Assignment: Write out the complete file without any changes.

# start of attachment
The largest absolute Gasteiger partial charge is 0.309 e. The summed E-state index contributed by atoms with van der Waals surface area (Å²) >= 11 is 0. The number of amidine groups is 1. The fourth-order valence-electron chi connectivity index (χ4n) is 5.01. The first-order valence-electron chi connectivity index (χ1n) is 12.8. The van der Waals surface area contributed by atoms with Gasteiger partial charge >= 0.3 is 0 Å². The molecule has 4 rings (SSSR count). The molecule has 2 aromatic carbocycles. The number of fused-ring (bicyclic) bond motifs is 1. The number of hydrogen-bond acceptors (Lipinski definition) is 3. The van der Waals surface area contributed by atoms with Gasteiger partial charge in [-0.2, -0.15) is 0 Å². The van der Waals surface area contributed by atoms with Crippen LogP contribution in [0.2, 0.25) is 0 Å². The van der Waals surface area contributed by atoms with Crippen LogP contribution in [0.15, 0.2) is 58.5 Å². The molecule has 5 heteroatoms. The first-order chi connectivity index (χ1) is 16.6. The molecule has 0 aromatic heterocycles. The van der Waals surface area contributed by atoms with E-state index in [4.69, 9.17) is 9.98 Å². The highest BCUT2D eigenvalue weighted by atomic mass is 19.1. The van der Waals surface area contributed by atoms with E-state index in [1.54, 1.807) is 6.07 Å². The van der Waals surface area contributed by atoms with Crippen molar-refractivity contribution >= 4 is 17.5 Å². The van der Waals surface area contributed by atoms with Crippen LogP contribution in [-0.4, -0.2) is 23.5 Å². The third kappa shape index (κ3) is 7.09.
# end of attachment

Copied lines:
The largest absolute Gasteiger partial charge is 0.309 e. The summed E-state index contributed by atoms with van der Waals surface area (Å²) >= 11 is 0. The number of amidine groups is 1. The fourth-order valence-electron chi connectivity index (χ4n) is 5.01. The first-order valence-electron chi connectivity index (χ1n) is 12.8. The van der Waals surface area contributed by atoms with Gasteiger partial charge >= 0.3 is 0 Å². The molecule has 4 rings (SSSR count). The molecule has 2 aromatic carbocycles. The number of fused-ring (bicyclic) bond motifs is 1. The number of hydrogen-bond acceptors (Lipinski definition) is 3. The van der Waals surface area contributed by atoms with Gasteiger partial charge in [-0.2, -0.15) is 0 Å². The van der Waals surface area contributed by atoms with Crippen LogP contribution in [0.2, 0.25) is 0 Å². The van der Waals surface area contributed by atoms with Crippen LogP contribution in [0.15, 0.2) is 58.5 Å². The molecule has 5 heteroatoms. The first-order chi connectivity index (χ1) is 16.6. The molecule has 0 aromatic heterocycles. The van der Waals surface area contributed by atoms with E-state index in [4.69, 9.17) is 9.98 Å². The highest BCUT2D eigenvalue weighted by atomic mass is 19.1. The van der Waals surface area contributed by atoms with E-state index in [1.54, 1.807) is 6.07 Å². The van der Waals surface area contributed by atoms with Crippen molar-refractivity contribution >= 4 is 17.5 Å². The van der Waals surface area contributed by atoms with Crippen LogP contribution in [-0.4, -0.2) is 23.5 Å². The third kappa shape index (κ3) is 7.09.